Cleaning Up Unnecessary Remote-Tracking References

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If your work involves collaborating on a monolithic project with multiple teams, you might find yourself in a situation where you're tracking numerous branches. However, you might soon realise that most of these branches are unnecessary for your specific work. This situation can lead to an avoidable increase in the time you spend updating your project, especially if you're habitually using git pull.

To streamline our Git workflow and save those precious seconds(or minutes), we should clean up those remote-tracking references.

Identifying the Branches to Keep

Before we start removing stuff, we should identify the branches that we want to keep. Typically, these would include the main (or master) branch and a few select branches we actively work on.

To get their unique commit hashes, execute the following command, ensuring to replace origin/main, origin/my-branch-1, and origin/my-branch-2 with the actual branch names.

git rev-parse --quiet origin/main origin/my-branch-1 origin/my-branch-2

Note: I’m assuming the origin is the name of the upstream

The git rev-parse command translates human-readable branch names into cryptic yet significant SHA-1 hashes, which are essentially commit identifiers.

  • --quiet: Silence is golden, as this flag suppresses output unless there is an error.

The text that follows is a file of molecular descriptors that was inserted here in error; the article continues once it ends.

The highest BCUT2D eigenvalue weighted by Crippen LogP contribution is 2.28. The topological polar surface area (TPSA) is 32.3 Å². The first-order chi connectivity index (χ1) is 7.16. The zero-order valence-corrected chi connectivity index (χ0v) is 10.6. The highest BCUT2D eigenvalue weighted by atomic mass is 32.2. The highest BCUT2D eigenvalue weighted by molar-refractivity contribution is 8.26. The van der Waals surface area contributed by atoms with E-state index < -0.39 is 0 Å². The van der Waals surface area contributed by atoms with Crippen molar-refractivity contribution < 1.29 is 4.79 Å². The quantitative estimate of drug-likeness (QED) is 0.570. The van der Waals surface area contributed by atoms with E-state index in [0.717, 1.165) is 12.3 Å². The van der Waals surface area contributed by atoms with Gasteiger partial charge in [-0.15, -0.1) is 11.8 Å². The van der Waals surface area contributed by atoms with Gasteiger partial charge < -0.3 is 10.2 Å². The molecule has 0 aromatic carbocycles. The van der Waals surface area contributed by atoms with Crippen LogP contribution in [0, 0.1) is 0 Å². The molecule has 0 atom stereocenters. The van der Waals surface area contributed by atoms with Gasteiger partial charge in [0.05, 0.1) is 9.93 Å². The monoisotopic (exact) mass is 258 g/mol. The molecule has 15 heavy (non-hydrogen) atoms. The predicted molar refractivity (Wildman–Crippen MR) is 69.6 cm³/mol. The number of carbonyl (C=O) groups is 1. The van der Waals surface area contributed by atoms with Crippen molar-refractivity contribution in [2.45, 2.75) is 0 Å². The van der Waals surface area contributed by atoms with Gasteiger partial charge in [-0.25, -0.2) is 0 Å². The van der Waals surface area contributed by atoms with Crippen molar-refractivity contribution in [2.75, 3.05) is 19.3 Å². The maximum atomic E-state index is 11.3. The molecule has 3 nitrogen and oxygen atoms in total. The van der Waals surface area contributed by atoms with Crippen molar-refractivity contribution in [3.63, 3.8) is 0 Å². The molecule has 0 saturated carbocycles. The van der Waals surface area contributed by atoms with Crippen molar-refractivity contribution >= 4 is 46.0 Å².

When executed, the command will produce an output similar to this:


These are the commit hashes associated with the branches we wish to retain.

Cleaning Up Unnecessary Local References

Now that we have the commit hashes, we can tidy up our local references to remote branches.

This can be done by using a combination of 2 commands - git branch and xargs. xargs is a command-line tool that helps build argument lists for other commands.

git branch -r \ 
--no-contains 3896d7ba4b5549e8a362bc5e300a0dd8082f9e94 \
--no-contains 3896d7ba4b5549e8a362bc5e300a0dd8082f9e94 \
--no-contains 64abe6831bf1cb04396d1df02dd7c2ad6d999ab3 \
| xargs -I{} git branch -rd "{}"

Let's look at the options for the git branch command

  • -r: Lists the remote-tracking branches.
  • --no-contains: Filters the list of remote branches to include only branches that don't contain the specified commits (our identified hashes).

The output of this filtered list is then passed to xargs. xargs is a command that allows us to construct argument lists for other commands using input from standard input (stdin).

  • -I: This option tells xargs to replace every occurrence of {} with the input elements pulled from standard input (stdin).
  • git branch -rd: Deletes a remote branch.
    • "": This is the placeholder, which gets replaced by the specific input item read from stdin.

Preventing this buildup in the future

Instead of calling git pull, use git fetch and git rebase instead.

git fetch origin main --prune --prune-tags
git rebase origin/main
  • --prune: Before fetching, remove any remote-tracking references that no longer exist on the remote.
  • --prune-tags: Before fetching, remove any local tags that no longer exist on the remote if --prune is enabled.


Following these steps, we can declutter our Git workflow and keep only the relevant references.